Quines [remix]

As the quines in the previous post were criticized as boring and ordinary :-P, I did a remix:

#include <stdio.h>
#define s char s[]
s="#if 0\nimport json;r=json.dumps\nprint'#include <stdio.h>\\n#define s char s[]\\ns=%s;\\n%s'%(r(s),s)\n\"\"\" \"\n#elif 1\n#undef s\nint main(void)\n{\n  char *t = s;\n  printf(\"#include <stdio.h>\\n#define s char s[]\\ns=\\\"\");\n  while (*t)\n  {\n    if (*t == '\\n')\n      printf(\"\\\\n\");\n    else if (*t == '\"')\n      printf(\"\\\\\\\"\");\n    else if (*t == '\\\\')\n      printf(\"\\\\\\\\\");\n    else\n      printf(\"%c\", *t);\n    t++;\n  }\n  printf(\"\\\";\\n%s\\n\", s);\n  return 0;\n}\n#elif 0\n\" \"\"\"\n#endif";
#if 0
import json;r=json.dumps
print'#include <stdio.h>\n#define s char s[]\ns=%s;\n%s'%(r(s),s)
""" "
#elif 1
#undef s
int main(void)
{
  char *t = s;
  printf("#include <stdio.h>\n#define s char s[]\ns=\"");
  while (*t)
  {
    if (*t == '\n')
      printf("\\n");
    else if (*t == '"')
      printf("\\\"");
    else if (*t == '\\')
      printf("\\\\");
    else
      printf("%c", *t);
    t++;
  }
  printf("\";\n%s\n", s);
  return 0;
}
#elif 0
" """
#endif

You can check that it works on the web or by downloading the file and testing it:

$ python polyquine.c | diff polyquine.c -
$ gcc -ansi -pedantic -Wall polyquine.c -o polyquine && ./polyquine | diff polyquine.c -

I’m aware that there are some impressive examples out there, but I haven’t analyzed them to avoid spoiling the fun.

What other language should I add? Reader contributions are welcome!

Quines

Introduction

One interesting programming exercise is to write a quine, a program that outputs its own source code (excluding empty programs!). If we naively try to write it just by using the print statement we will get into an infinite regression:

print 'print \' print \\\'print \\\\\\\'...

The basic problem is that the instructions required to write other instructions lead to an infinite recursion. So how can we avoid this problem?

The trick

One general way to do it is the one used by Von Neumann to make his abstract self-replicating machines and by nature itself. The trick is to handle the same instructions in two different ways: as instructions to be followed and as data to be copied.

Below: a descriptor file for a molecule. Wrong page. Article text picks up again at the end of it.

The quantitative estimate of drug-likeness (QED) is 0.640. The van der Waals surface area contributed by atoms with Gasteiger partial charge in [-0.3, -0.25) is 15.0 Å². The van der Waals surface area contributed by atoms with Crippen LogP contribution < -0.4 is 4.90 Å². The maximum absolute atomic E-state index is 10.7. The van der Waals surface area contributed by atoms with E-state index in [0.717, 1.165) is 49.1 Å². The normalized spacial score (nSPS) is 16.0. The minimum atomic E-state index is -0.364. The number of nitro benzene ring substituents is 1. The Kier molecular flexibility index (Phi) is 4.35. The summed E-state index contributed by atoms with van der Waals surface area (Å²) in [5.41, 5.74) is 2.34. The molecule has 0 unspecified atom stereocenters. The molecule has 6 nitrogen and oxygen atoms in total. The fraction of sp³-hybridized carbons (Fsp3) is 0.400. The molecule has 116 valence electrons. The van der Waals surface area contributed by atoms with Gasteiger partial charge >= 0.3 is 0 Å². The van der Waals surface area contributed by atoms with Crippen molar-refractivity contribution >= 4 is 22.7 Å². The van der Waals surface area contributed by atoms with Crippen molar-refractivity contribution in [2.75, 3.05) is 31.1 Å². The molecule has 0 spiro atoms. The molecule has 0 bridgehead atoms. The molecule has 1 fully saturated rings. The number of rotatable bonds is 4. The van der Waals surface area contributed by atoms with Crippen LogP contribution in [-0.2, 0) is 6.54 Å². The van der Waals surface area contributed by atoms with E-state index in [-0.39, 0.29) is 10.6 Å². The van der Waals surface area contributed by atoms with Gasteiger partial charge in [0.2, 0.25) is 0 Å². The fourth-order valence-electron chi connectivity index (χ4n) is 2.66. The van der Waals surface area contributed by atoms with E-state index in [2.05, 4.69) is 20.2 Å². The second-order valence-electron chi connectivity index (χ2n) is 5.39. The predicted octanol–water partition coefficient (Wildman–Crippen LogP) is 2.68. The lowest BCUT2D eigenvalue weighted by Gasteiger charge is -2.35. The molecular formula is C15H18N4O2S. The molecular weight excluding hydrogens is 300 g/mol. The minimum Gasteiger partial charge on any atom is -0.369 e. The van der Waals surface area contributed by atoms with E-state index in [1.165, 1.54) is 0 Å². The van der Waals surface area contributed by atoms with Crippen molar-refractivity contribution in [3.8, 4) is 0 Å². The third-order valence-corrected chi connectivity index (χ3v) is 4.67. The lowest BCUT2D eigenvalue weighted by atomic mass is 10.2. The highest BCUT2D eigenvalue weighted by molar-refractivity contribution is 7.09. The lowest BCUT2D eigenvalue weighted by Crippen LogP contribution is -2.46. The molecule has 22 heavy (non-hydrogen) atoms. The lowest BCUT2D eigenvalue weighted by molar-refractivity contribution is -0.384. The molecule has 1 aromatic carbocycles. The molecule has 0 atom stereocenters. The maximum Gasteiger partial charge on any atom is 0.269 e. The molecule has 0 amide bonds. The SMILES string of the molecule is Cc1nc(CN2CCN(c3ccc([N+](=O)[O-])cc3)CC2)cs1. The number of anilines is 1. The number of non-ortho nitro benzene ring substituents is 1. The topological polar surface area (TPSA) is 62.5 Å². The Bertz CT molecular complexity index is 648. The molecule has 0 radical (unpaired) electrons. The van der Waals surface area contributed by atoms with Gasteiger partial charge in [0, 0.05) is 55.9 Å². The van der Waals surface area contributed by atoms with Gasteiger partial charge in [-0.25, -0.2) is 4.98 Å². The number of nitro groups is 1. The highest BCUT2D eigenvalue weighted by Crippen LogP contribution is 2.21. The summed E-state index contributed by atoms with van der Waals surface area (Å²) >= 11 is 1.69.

Writing a C quine

As we will need to access the same data in two different ways, we must define a variable to avoid duplicating it:

char s[] = "<data will go here>";

It’s easy to write the code that prints everything before the data,

int main(void)
{
  printf("char s[] = \"");

but now we need to print the data as represented inside the string. Fortunately, of the characters we use, only the newline, the quote and the backlash require escape sequences:

  char *t = s;
  while (*t)
  {
    if (*t == '\n')
      printf("\\n");
    else if (*t == '"')
      printf("\\\"");
    else if (*t == '\\')
      printf("\\\\");
    else
      printf("%c", *t);
    t++;
  }

Finally, we print the data as a normal string and exit main():

  printf("%s", s);
  return 0;
}

This program is finished with exception of filling in the data in variable s. As this is quite tedious to do by hand, we will do it using a program:

char s[] = "\";\nint main(void)\n{\n  printf(\"char s[] = \\\"\");\n  char *t = s;\n  while (*t)\n  {\n    if (*t == '\\n')\n      printf(\"\\\\n\");\n    else if (*t == '\"')\n      printf(\"\\\\\\\"\");\n    else if (*t == '\\\\')\n      printf(\"\\\\\\\\\");\n    else\n      printf(\"%c\", *t);\n    t++;\n  }\n  printf(\"%s\", s);\n  return 0;\n}\n";

Putting it all together, we get a program that prints its own source:

char s[] = "\";\nint main(void)\n{\n  printf(\"char s[] = \\\"\");\n  char *t = s;\n  while (*t)\n  {\n    if (*t == '\\n')\n      printf(\"\\\\n\");\n    else if (*t == '\"')\n      printf(\"\\\\\\\"\");\n    else if (*t == '\\\\')\n      printf(\"\\\\\\\\\");\n    else\n      printf(\"%c\", *t);\n    t++;\n  }\n  printf(\"%s\", s);\n  return 0;\n}\n";
int main(void)
{
  printf("char s[] = \"");
  char *t = s;
  while (*t)
  {
    if (*t == '\n')
      printf("\\n");
    else if (*t == '"')
      printf("\\\"");
    else if (*t == '\\')
      printf("\\\\");
    else
      printf("%c", *t);
    t++;
  }
  printf("%s", s);
  return 0;
}

But, though it works in GCC, it’s not a strict C99 file:

cc1: warnings being treated as errors
prog.c: In function ‘main’:
prog.c:4: error: implicit declaration of function ‘printf’
prog.c:4: error: incompatible implicit declaration of built-in function ‘printf’

This can be fixed by including the stdio.h header:

#include <stdio.h>
char s[] = "\";\nint main(void)\n{\n  printf(\"#include <stdio.h>\\nchar s[] = \\\"\");\n  char *t = s;\n  while (*t)\n  {\n    if (*t == '\\n')\n      printf(\"\\\\n\");\n    else if (*t == '\"')\n      printf(\"\\\\\\\"\");\n    else if (*t == '\\\\')\n      printf(\"\\\\\\\\\");\n    else\n      printf(\"%c\", *t);\n    t++;\n  }\n  printf(\"%s\", s);\n  return 0;\n}\n";
int main(void)
{
  printf("#include <stdio.h>\nchar s[] = \"");
  char *t = s;
  while (*t)
  {
    if (*t == '\n')
      printf("\\n");
    else if (*t == '"')
      printf("\\\"");
    else if (*t == '\\')
      printf("\\\\");
    else
      printf("%c", *t);
    t++;
  }
  printf("%s", s);
  return 0;
}

Doing a Python quine

Doing a Python quine is much easier, because the built-in function repr() gives a string representation of an object, allowing us to skip most of the code of the C quine. Using it we can get this natural three line quine:

s = "print 's = %s' % repr(s)\nprint s"
print 's = %s' % repr(s)
print s

If we want to do code golfing, we can:

  • Remove unnecesary spaces and line breaks.
  • Printing the representation of the data and the data using only one print statement.

This give us a much shorter quine:

s="print's=%s;%s'%(repr(s),s)";print's=%s;%s'%(repr(s),s)

though still longer than the record one.